At a Oromo community event organized in Harlem, The Netherlands on 14th of July 2012; Tesfaye was invited to give brief presentation of his work and his experience on the Oromo issues. He has also answered several questions from the audience. He specifically started by asking if anyone knows any Amharic literature that has an Oromo main character at its centre. After he observed a complete silence in the room, he said none have done so except his book “Ye Burqa Zimita”. That could be one of the reasons that explain partly the enormous but contradictory opinion with regards to the book. Even though, many authors have tried to insert Oromo characters in their works none have the courage to put them at the helm of their efforts. Tesfaye admits that the time has also played a great role. He noted famous authors including the work of Baalu Girma and Laureate Tsegaye Gebremedin. Baalu has named the most beautiful character with a typical Amharic name Lulit Tadesse; at the centre of his book called “Ke Admas Bashager” which he later revealed her with her real name Chaltu Tolasa. Lulit’s self-description in the book points to the highly touching fact that from the peer pressure, she thought her sensational beauty and glamour goes only with the then kings’ languages name Lulit rather than Chaltu. That is why she calls herself Lulit hiding her identity instilled in Chaltu. Additionally in his most read book, “Oromay” Baalu Girma introduced another Oromo character called Tadese Qoricha. Oromay has unfortunately resulted in his murder by the Derg military junta. Laureate Tsegaye Gebremedin has also described the Oromo invisibly relating it to the Awash River in his work known by “Awash”. He looks talking to the river itself, but a closer look reveals that he is referring to the Oromo as a nation. Both Baalu and Laureate Tsegaye are thought to be an Oromo in one of the other link of their family composition. The later was heard speaking fluent Oromo on one of his interview with the VOA Afan Oromo Service.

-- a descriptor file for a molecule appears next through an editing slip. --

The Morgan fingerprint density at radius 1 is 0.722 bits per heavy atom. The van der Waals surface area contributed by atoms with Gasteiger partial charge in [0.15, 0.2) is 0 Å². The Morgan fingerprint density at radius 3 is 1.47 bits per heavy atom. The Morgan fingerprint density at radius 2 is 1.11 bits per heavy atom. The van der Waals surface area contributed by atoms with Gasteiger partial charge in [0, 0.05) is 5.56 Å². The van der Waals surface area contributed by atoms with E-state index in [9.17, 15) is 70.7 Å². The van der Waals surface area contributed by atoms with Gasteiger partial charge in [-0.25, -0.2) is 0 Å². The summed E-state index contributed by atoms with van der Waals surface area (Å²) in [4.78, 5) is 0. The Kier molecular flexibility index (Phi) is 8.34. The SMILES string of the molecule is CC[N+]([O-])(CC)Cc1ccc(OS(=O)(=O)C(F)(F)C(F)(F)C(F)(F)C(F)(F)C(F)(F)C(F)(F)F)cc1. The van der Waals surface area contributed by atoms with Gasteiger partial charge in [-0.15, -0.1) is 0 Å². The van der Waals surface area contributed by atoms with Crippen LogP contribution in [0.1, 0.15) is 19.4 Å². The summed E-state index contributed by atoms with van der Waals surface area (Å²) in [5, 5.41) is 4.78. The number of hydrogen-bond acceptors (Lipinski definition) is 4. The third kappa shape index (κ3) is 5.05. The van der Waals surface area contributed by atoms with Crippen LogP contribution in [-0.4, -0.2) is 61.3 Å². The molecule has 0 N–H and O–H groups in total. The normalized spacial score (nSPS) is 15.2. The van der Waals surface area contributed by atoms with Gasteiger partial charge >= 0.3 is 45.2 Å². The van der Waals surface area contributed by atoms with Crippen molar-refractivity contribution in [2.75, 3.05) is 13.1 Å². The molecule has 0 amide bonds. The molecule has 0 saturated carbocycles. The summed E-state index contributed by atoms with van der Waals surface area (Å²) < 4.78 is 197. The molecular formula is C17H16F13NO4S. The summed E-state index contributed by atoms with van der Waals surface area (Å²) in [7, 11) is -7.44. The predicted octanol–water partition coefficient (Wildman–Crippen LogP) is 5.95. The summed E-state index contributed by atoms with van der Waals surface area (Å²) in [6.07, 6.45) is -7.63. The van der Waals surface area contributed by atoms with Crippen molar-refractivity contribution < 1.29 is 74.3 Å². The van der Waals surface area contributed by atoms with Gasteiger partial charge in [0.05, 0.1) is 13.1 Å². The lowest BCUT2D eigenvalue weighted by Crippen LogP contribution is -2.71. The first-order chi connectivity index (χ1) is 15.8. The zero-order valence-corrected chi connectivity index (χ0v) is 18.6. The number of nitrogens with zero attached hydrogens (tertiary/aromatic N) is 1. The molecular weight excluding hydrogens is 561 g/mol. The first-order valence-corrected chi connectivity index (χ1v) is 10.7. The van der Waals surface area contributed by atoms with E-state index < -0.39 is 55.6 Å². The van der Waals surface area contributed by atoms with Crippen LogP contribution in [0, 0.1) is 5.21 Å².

Tesfaye said he was thinking about Leenco Lata while he was framing Anole Waqo as a main Character of his book, Ye Burqa Zimita. Leenco an outspoken veteran Oromo politician at the center of Oromo Liberation Front (OLF) was known in the events leading up to the formation of the Transitional Government of Ethiopian (TGE) in 1991. He has authored several books and remains a very influential and controversial figure for his role in OLF joining and leaving of the TGE.
At the Harlem event, Aster Gemeda, an Oromo heroine for her unreserved contribution in the Oromo Peoples struggle for the last three decades and describes her experience of Ye Burqa Zimita, “as the only Amharic novel she finished reading” recommended, Tesfaye deserve to be called “Obbo Tesfaye” the Oromo equal word for “Sir Tesfaye”.
* The writer, Hunde Dhugassa is a Lawyer and a Human rights activist, can be reached at email@example.com